Ever since the end of the nineteenth and the beginning of the twentieth century, when the West began to be familiar with the Laozi, and the East with modern Western political theories, we have frequently heard the claim that the political philosophy of the Laozi is a kind of anarchist theory. The reason for this claim is that some would wrongly interpret the Laozi’s concept of wuwei as meaning that the ruler should do absolutely nothing.
This view today is almost common. Nearly every textbook on contemporary political philosophy hastens to mention that the Laozi is one of the first works which propounded anarchism, and this has become a popular understanding of the Laozi among the common people and an unquestionable fact. However, we can see in academic literature that there are disagreements on whether the political philosophy of the Laozi is an anarchist theory or not. This dissertation will try to challenge those who offer the anarchist interpretation and will also attempt to give an acceptable non-anarchist interpretation of the political philosophy of the Laozi.
In order to accomplish the above task I will first acknowledge that the political philosophy of the Laozi has a deep metaphysical basis, which is a common understanding of the philosophy of the Laozi, and when we discuss or interpret the political philosophy of the Laozi this metaphysical basis has a contribution to make. Thus, this dissertation will first discuss the metaphysical thought of the Laozi, e.g., the concepts of the dao (the way), wu (nothingness), you (being), de (the virtue) etc., and the problems of grasping the dao. Secondly, it will discuss the practical philosophy that emerges from this metaphysical basis, including the concepts of ziran (naturalness, self-so) and wuwei (non-action, having-no-action), and it will also offer a positive account of the concept of wuwei. Thirdly, it will present the political philosophy of the Laozi including the view of the Laozi on ruling the state and its advice to the rulers, and it will show that the role of the sage is to imitate or follow the natural principle that comes from the dao so that the state the sage-ruler establishes is in accordance with the standard of the dao.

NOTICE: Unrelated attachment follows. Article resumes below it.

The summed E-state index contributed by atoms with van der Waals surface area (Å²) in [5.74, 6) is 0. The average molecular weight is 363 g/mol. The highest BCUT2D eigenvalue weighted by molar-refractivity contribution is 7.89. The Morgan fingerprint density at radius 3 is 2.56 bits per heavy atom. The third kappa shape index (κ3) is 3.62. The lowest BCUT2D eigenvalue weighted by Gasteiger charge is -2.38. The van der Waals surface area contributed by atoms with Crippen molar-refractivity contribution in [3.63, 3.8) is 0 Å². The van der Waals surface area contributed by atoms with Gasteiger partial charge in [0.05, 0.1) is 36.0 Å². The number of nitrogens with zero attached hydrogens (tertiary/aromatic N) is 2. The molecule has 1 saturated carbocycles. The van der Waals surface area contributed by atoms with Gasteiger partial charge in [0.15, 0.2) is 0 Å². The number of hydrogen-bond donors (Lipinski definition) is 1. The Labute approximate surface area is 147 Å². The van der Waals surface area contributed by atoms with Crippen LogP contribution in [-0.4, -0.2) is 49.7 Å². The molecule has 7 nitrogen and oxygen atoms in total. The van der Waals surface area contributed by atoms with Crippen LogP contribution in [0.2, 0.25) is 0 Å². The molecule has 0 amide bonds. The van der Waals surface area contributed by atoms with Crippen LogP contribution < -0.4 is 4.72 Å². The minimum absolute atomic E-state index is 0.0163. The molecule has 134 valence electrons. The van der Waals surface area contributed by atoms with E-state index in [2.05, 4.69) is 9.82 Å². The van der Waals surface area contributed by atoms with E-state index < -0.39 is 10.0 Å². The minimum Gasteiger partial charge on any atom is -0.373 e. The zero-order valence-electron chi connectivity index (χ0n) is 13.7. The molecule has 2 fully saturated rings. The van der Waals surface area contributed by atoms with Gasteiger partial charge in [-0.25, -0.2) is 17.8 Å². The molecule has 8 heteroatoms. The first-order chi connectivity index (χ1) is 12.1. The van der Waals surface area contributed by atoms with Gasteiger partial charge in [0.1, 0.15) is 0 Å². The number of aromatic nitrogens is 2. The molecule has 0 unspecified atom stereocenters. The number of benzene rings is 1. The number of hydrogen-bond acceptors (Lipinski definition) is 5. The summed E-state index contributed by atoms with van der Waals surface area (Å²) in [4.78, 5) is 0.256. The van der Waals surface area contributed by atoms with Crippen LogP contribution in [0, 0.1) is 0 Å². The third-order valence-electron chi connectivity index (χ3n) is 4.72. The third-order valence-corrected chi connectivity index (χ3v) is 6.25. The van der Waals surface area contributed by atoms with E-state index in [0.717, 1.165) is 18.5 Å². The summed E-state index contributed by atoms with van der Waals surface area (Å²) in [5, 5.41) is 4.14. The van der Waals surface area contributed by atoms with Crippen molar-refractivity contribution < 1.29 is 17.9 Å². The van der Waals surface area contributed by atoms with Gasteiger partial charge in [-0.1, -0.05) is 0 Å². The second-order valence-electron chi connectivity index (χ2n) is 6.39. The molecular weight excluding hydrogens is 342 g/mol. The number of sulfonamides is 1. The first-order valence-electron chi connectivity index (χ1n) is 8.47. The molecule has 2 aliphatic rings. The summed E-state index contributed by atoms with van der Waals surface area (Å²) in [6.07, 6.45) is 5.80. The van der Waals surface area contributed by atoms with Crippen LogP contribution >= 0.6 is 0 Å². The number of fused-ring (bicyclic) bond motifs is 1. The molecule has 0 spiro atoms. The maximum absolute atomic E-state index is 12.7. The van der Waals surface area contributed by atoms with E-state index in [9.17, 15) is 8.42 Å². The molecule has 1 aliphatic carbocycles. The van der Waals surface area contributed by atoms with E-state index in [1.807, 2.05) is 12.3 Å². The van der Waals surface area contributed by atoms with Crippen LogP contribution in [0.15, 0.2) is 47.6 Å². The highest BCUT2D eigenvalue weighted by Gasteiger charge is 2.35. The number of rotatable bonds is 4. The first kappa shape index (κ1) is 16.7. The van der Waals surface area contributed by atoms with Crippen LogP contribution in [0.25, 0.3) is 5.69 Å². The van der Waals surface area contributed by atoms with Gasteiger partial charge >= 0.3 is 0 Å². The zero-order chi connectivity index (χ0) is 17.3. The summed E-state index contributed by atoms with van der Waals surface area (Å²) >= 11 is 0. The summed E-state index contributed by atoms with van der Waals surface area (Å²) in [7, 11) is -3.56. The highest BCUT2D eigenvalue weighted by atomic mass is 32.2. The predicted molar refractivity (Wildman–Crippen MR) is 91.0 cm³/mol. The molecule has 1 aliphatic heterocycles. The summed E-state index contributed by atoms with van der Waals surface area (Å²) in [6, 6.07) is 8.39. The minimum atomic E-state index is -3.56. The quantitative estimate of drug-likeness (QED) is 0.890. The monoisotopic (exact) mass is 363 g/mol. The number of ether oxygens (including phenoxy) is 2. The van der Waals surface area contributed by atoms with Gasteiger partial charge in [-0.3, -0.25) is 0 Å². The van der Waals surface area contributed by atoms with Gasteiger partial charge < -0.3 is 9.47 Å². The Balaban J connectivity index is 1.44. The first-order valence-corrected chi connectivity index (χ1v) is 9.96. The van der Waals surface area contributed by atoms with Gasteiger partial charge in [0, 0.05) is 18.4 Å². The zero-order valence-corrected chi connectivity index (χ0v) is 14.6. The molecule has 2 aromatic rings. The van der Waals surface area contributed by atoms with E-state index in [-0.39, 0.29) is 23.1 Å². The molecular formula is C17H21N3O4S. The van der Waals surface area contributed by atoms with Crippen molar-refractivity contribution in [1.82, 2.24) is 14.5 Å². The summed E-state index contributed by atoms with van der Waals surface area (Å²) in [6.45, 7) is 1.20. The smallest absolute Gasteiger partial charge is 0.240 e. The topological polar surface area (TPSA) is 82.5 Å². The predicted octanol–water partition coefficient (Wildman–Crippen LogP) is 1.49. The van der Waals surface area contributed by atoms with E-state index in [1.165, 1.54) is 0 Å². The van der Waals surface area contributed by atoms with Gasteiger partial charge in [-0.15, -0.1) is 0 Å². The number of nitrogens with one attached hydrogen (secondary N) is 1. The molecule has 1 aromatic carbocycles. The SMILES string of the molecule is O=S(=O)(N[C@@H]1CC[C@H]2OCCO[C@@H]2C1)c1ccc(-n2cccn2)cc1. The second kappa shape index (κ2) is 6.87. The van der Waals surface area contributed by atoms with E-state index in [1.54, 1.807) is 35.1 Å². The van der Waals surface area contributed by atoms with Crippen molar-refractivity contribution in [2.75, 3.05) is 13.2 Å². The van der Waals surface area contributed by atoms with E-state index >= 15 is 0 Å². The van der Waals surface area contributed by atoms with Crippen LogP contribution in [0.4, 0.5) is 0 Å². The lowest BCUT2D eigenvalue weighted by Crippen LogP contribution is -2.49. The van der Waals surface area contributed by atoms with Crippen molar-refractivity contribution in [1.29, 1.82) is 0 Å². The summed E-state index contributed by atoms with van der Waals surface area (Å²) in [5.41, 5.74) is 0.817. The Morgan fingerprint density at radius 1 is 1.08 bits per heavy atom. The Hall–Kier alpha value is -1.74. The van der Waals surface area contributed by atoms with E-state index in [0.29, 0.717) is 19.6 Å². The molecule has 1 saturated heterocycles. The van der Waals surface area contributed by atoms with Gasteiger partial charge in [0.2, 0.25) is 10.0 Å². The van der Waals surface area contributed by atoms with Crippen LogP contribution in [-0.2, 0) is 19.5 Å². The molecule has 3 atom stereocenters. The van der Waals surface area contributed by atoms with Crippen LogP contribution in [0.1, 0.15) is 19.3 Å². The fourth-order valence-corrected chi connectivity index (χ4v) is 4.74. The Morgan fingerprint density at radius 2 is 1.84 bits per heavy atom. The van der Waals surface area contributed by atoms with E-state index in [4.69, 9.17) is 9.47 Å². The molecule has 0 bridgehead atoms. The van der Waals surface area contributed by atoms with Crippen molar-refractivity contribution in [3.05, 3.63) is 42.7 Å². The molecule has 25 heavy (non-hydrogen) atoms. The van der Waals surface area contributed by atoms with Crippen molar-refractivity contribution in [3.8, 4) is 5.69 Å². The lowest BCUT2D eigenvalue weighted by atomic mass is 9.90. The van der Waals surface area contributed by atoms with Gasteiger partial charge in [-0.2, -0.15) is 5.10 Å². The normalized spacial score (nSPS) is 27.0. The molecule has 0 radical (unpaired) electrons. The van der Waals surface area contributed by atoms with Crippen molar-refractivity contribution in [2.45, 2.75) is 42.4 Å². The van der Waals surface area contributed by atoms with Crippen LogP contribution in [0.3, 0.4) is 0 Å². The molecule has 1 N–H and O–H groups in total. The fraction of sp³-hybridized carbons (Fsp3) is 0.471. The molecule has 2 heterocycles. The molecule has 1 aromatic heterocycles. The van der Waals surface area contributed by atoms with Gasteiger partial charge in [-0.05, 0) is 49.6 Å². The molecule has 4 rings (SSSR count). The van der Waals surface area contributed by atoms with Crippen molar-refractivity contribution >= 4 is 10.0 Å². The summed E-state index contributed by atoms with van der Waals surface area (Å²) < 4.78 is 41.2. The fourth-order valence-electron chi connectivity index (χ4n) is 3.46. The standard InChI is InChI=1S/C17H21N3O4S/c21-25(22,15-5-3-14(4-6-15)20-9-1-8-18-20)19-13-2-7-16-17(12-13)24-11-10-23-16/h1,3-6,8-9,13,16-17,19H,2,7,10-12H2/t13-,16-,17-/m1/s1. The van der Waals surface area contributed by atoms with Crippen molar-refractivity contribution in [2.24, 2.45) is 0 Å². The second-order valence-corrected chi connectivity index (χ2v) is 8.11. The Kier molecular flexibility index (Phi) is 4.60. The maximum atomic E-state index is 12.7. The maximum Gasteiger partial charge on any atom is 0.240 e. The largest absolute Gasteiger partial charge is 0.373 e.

Next, this dissertation will provide a non-anarchist interpretation of the political philosophy of the Laozi. At this point, I will present the most elaborate arguments for the anarchist interpretation so far, and I will try to find out their possible mistakes and gaps. It should also be known that the fact that the Laozi recognizes the existence of the ruler and the state is still not a convincing enough argument for some that it does not propound anarchism, because anarchism itself does not necessarily negate them. However, I will also show that the Laozi recognizes central and hierarchical political authority, and this is the very thing that anarchism wants to eliminate. Moreover, this dissertation stresses the theoretical and principal differences between the Laozi and anarchism. The former is that the philosophy of the Laozi has an elaborate metaphysical thought, especially ontology, while anarchism does not. The latter is that according to the political philosophy of the Laozi the ruler’s main principle of action is wuwei (having-no-action), while for Western political philosophies including anarchism, the opposite principle of youwei (having-action) is the key.
At the end, in Chapter 80 of the Laozi there is a description of a “small country with few people” and we cannot see the political authority in it
yet if we place it in the context of the whole text, other chapters concerning political authority can be used to eliminate the anarchist interpretation of this “ideal state”. Moreover, if we allow that Chapter 80 of the Laozi depicts a kind of state of nature, we can see that it is different from the one imagined by the Western philosophers in that the latter is a pre-political state, whereas the state of nature of the Laozi has a legitimate political authority.